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Britain’s Prime Minister has to take public questions from opponents in Parliament once a week. After President Obama wowed Washington with his Q&A with Republicans, a bipartisan group is asking him to do the same kind of thing here. But the White House has said no. Can Congress demand a “President’s Questions?” Guest host Matt Miller explores whether direct dialogue would reduce the political polarization in this country. Is there an audience for nuance? Also, recovery remains slow despite a drop in the unemployment rate, and advocacy ads reach the Super Bowl, one of America’s favorite pastimes.  

Making News Despite Drop in Unemployment Rate, Recovery Remains Slow 7 MIN, 47 SEC

The Labor Department reports that the unemployment rate dropped to 9.7 percent last month, in an encouraging sign for economic recovery. But the economy still lost 20,000 jobs and market reaction today has been mixed. Michael Mandel, former chief economist at BusinessWeek magazine, is now editor in chief at Visible Economy, LLC, a new venture that combines news and education.

Michael Mandel, Editor in Chief, Visible Economy

Main Topic Questions for the President? 34 MIN, 20 SEC

President Barack Obama made political theater last week when he fielded questions from Republicans. Politics watchers on both sides of the aisle loved the sparkling Q&A, and now a coalition of Democrats and Republicans is demanding he repeat the process, in regular debates akin to Britain’s Questions for the Prime Minister. But the White House says no. Why? Could more direct dialogue help Obama get his message out? Could it benefit the republic?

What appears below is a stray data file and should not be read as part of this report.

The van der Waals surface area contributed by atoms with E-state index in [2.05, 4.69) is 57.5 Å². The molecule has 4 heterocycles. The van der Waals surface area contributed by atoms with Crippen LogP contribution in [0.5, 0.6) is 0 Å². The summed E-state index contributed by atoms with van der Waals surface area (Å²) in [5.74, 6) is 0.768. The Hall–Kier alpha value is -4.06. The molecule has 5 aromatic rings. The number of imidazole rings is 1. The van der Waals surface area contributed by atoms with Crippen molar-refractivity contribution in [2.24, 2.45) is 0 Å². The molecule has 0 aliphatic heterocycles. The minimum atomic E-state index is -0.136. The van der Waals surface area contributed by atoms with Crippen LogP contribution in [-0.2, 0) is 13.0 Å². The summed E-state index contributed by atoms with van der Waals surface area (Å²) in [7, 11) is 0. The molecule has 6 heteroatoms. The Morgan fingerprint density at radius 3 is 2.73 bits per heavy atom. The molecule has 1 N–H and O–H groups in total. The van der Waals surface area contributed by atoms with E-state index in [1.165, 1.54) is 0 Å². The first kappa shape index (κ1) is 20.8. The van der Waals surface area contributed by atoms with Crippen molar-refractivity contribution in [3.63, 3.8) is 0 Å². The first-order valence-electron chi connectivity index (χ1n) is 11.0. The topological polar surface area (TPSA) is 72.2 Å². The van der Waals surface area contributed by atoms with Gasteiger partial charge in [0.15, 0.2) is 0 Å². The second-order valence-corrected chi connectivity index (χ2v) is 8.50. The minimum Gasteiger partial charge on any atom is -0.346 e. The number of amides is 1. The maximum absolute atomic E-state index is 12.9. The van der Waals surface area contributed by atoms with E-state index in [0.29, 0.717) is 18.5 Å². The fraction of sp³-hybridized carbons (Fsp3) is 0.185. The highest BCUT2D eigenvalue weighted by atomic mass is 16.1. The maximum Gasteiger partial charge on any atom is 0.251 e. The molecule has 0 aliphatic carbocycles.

David Corn, Mother Jones magazine (@DavidCornDC)
Mindy Finn, Empowered Women (@mindyfinn)
Susan Jacoby, journalist and author
Robert Guest, Washington Correspondent, Economist
Eric Dezenhall, Dezenhall Resources

Reporter's Notebook Advocacy Ads Reach the Super Bowl 8 MIN, 51 SEC

The Saints-Colts match-up is not the only draw on Sunday's Super Bowl. Millions also tune in to see the clever ads. But CBS is stirring up controversy by airing the first-ever advocacy ad on one of the most divisive issues. College football star, Heisman winner and hero of Christian conservatives, Tim Tebow will appear in an ad sponsored by Focus on the Family, highlighting his mother's decision to give birth against doctor's advice. The spot has viewers anticipating Sunday's commercials more than ever, says Stuart Elliott, advertising columnist for the New York Times.

Stuart Elliott, Advertising Columnist, New York Times

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